The Sloop Constellation served for many years fighting the slave ships before and during the civil war. It’s very interesting to see how the sailors lived and fought on these old ships.
The Coast Guard Cutter Taney was commissioned in 1936 and was docked in Honolulu on Dec. 7, 1941. Her guns blazed away and she shot down several of the attacking aircraft. During the war she was very effective in anti-submarine warfare. After WW II she had a long and very successful career.
The submarine Torsk was commissioned December 1944 and immediately sent to the Pacific theater to patrol the waters around Japan. She was credited with sinking three of the enemy’s war ships. After WW ll she served as a training ship and other assignments in the Mediterranean and Atlantic regions.
The fourth ship is the Lightship Chesapeake was built in 1930 and served several assignments until her retirement in 1971. She was then transferred to the National Park Service and opened to the public. Lightships do the same job as lighthouses but are anchored at some essential location with a crew on board to run the ship.
It was a devastating attack for over 24 hours but the fort did not fall. Our national anthem, The Star Spangled Banner, was written by Frances Scott Key as he observed in the morning that the flag was still flying over Fort McHenry.
The Fort has served in several other wars. During the Civil War Fort McHenry was used as a prison to hold captured Confederate soldiers and during World War I it was used as a hospital. In World War ll it was occupied by the Coast Guard. In September, Baltimore has a tradition of honoring those patriots who defended the fort and the city. They call it Defender’s Day and there are fireworks and various events. Part of that celebration is the flying of a fifteen star flag over the fort to honor the fifteen states that existed at that time.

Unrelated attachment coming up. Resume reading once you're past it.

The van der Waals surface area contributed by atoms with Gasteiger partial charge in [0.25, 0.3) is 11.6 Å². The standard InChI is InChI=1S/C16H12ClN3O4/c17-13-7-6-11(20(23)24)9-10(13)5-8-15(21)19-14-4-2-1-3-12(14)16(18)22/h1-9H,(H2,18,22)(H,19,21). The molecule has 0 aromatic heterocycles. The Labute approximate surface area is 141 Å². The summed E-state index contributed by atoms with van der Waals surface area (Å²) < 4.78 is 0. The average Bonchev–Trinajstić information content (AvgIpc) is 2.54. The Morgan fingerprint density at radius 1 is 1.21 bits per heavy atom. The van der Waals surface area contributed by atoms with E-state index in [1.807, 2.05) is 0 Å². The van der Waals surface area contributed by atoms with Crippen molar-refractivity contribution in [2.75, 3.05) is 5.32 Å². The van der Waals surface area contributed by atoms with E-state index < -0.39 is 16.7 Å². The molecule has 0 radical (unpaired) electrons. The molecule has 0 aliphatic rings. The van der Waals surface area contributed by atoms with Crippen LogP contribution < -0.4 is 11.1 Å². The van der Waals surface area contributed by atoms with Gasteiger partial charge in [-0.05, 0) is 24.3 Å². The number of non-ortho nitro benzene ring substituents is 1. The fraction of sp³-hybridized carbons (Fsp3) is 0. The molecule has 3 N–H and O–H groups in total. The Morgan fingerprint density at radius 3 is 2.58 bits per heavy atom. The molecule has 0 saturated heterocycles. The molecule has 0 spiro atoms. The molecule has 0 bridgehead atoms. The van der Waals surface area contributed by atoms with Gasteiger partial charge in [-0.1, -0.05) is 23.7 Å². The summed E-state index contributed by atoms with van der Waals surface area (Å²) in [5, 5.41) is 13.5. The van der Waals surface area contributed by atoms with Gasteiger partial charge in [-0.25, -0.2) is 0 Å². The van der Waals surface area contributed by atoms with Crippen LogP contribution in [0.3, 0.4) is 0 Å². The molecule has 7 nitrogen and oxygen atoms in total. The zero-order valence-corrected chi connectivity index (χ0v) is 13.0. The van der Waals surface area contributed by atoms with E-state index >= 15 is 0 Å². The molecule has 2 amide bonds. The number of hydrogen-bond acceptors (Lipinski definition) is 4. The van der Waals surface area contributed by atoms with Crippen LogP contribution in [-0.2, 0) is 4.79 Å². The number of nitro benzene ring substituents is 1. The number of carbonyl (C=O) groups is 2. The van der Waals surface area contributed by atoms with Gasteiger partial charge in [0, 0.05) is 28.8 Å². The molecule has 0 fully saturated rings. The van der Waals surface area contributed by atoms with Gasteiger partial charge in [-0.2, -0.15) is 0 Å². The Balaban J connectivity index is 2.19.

Running for one year starting in March 2010 was the "Out Of This World" centennial celebration of Eugene Von Bruenchenhein. His paintings are amazing for their detail showing a world quite different from the one we have grown accustomed to. On July 4th, each year, the museum sponsors a parade of Visionary Pets. To be in the parade, your pet must be dressed up in costume of some kind. Prizes are given for the most visionary pet, the most patriotic plus many more. The building is frequently rented out and the museum’s award winning architecture and unique wall art make it an excellent setting to hold a reception, a dinner, a wedding, a retirement party or other special events.
Another outstanding quality of the museum is the large collection of Art from Africa. Many cultures are included such as Kube, Ndebele, Bamana and others. The BMA also has an excellent collection of Art by American artists. It includes work from our colonial period all the way to the present. There are sculptures, decorative art and paintings. The collection also includes some of Charles Willson Peale’s portraits and some of the works of Childe Hassam and John Singer Sargent. All in all, this is one of the best art museums in the country.
Considering his short life span of 1809 to 1849, he produced a strong legacy of writings. Some of his best works are "Lionizing: A Tale", "Morella", "King Pest the First", "Berenice" and "Shadow: A Parable". There is an interesting story about the discovery of a skeleton under the floor boards during a renovation of Poe’s house in the 1930’s. The discovery was a bit eerie as it reminded people of Poe’s story "The Tell Tale". You’ll be glad to know that for the visitors’ benefit all of the ghosts were swept out long ago.